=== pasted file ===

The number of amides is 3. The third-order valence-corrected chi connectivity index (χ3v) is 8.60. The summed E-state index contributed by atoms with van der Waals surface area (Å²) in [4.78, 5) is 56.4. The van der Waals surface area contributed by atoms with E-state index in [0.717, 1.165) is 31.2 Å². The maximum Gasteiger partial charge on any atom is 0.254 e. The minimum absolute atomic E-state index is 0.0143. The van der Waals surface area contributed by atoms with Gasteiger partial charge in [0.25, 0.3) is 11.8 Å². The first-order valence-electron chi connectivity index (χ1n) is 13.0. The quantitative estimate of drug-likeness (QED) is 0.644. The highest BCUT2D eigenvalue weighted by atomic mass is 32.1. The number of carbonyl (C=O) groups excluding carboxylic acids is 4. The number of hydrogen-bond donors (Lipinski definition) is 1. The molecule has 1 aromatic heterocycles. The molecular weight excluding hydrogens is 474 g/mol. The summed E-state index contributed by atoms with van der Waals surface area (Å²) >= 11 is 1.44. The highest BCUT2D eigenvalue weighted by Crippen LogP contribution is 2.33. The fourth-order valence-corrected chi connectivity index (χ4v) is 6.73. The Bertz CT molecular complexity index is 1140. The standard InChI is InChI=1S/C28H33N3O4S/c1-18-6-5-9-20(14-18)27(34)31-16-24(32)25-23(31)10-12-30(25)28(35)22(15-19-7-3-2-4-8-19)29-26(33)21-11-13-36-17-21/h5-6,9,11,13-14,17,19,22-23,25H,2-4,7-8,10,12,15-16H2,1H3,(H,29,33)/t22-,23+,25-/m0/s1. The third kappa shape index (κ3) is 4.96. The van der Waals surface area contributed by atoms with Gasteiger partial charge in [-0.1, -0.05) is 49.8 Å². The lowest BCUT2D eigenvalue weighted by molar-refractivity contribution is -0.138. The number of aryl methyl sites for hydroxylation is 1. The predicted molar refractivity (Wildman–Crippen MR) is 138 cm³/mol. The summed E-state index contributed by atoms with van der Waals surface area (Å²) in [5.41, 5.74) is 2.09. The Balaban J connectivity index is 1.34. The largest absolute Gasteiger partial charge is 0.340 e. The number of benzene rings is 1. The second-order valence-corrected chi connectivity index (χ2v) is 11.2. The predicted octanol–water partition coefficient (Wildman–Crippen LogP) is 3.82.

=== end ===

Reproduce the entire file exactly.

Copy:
The number of amides is 3. The third-order valence-corrected chi connectivity index (χ3v) is 8.60. The summed E-state index contributed by atoms with van der Waals surface area (Å²) in [4.78, 5) is 56.4. The van der Waals surface area contributed by atoms with E-state index in [0.717, 1.165) is 31.2 Å². The maximum Gasteiger partial charge on any atom is 0.254 e. The minimum absolute atomic E-state index is 0.0143. The van der Waals surface area contributed by atoms with Gasteiger partial charge in [0.25, 0.3) is 11.8 Å². The first-order valence-electron chi connectivity index (χ1n) is 13.0. The quantitative estimate of drug-likeness (QED) is 0.644. The highest BCUT2D eigenvalue weighted by atomic mass is 32.1. The number of carbonyl (C=O) groups excluding carboxylic acids is 4. The number of hydrogen-bond donors (Lipinski definition) is 1. The molecule has 1 aromatic heterocycles. The molecular weight excluding hydrogens is 474 g/mol. The summed E-state index contributed by atoms with van der Waals surface area (Å²) >= 11 is 1.44. The highest BCUT2D eigenvalue weighted by Crippen LogP contribution is 2.33. The fourth-order valence-corrected chi connectivity index (χ4v) is 6.73. The Bertz CT molecular complexity index is 1140. The standard InChI is InChI=1S/C28H33N3O4S/c1-18-6-5-9-20(14-18)27(34)31-16-24(32)25-23(31)10-12-30(25)28(35)22(15-19-7-3-2-4-8-19)29-26(33)21-11-13-36-17-21/h5-6,9,11,13-14,17,19,22-23,25H,2-4,7-8,10,12,15-16H2,1H3,(H,29,33)/t22-,23+,25-/m0/s1. The third kappa shape index (κ3) is 4.96. The van der Waals surface area contributed by atoms with Gasteiger partial charge in [-0.1, -0.05) is 49.8 Å². The lowest BCUT2D eigenvalue weighted by molar-refractivity contribution is -0.138. The number of aryl methyl sites for hydroxylation is 1. The predicted molar refractivity (Wildman–Crippen MR) is 138 cm³/mol. The summed E-state index contributed by atoms with van der Waals surface area (Å²) in [5.41, 5.74) is 2.09. The Balaban J connectivity index is 1.34. The largest absolute Gasteiger partial charge is 0.340 e. The number of benzene rings is 1. The second-order valence-corrected chi connectivity index (χ2v) is 11.2. The predicted octanol–water partition coefficient (Wildman–Crippen LogP) is 3.82.